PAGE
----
Teaching and learning methods
The Doctor of Medicine (MD) utilises outcomes based education as its framework.Each of the unit and graduate learning outcome statements is aligned with assessment strategies and a range of teaching methods and learning experiences to facilitate student achievement of the intended outcomes.
There are differences in the proportions of various learning methods used according to the phase of the course.
The Foundations and Systems Phases have similarities due to the more formally structured and didactic nature of the units. A blend of Face to Face and online delivery methods are used. For the small group tutorial sessions these including Case Enhanced Learning (CELs) integrate learning of science and clinical material and introduce students to clinical reasoning strategies.
The Clinical Phase has a higher proportion of clinical attachments with authentic and experiential learning in the clinical environment and less formal teaching.
The Scholarly Activity - Coursework units are delivered mostly online so that they do not interfere with the clinical attachments being undertaken simultaneously.
Early clinical experiences
All MD students have an Introductory Clinical Experience in the first two weeks of the course.Students are allocated predominantly to Emergency, Internal Medicine, Surgery or Mental Health settings for two to three hours. The aim of the session is to introduce students to an authentic clinical environment, observe a doctor-patient interaction, observe other members of the health-care team, and commence their learning of communication skills and professional behaviors.
Later in the day of the session, students have a group debriefing session with an experienced clinical academic to describe their experience. This is highly rated by students. A further two formal clinical placements occur during Foundations in a community and hospital setting. Since the students have learned the principles of history-taking by this point, the clinical experiences provide opportunities for practice of history taking, and also relate to their assignment regarding patient perspectives of health care.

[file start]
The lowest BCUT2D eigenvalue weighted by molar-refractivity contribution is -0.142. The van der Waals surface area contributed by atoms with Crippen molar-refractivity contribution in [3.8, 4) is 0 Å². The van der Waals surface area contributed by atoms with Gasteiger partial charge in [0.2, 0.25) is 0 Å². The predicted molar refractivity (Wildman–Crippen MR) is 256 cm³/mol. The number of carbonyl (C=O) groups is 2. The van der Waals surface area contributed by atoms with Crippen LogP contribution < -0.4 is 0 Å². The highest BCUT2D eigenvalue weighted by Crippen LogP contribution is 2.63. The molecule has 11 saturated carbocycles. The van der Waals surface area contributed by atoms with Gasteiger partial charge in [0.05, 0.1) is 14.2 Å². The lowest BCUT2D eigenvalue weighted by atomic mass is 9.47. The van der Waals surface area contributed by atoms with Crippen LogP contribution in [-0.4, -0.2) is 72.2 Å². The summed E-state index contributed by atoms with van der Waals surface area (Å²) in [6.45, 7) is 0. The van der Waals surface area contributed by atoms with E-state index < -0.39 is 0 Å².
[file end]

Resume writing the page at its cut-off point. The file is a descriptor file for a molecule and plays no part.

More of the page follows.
Systems 1 does not have external clinical visits by students but has a higher level of real patients in the seminar series. In Systems 2, each student has a monthly half-day visit to a General Practice, and all students have a hospital clinical experience in each of Emergency Medicine, Mental Health, Internal Medicine, and Surgery.
At this point they have learned some musculoskeletal, neurological, cardiovascular, respiratory and gastrointestinal examination skills and have practiced these on peers and simulated patients. These clinical visits are to further practice their communication, history-taking skills, and physical examination skills.
The philosophy of the course involves the doctor’s role centred on patients, the local community and the global society.
The patient perspective and collaborative practice are individual strands and graduate outcome topics to emphasis the importance of the elements of the doctors’s role. Students are routinely attached to clinical teams with responsibilities for care for their patients - with clinical sessions within their own teams as well as any organised teaching sessions, whether at the bedside, or way from it, generally adopting the position of case discussions to help focus learning and accumulation of experience. Students are encouraged in their communication with patients, and focused role as an Educator, to seek out strategies for collaboration with their patients in defining and adopting management plans.
Case presentations and discussions raise issues of compliance, concordance of care and holistic care. Exposure to a team environment of health professionals from the outside of their clinical attachments also provides ample opportunities for further reflection and analysis of how management can involve not only the doctor but other members of the team.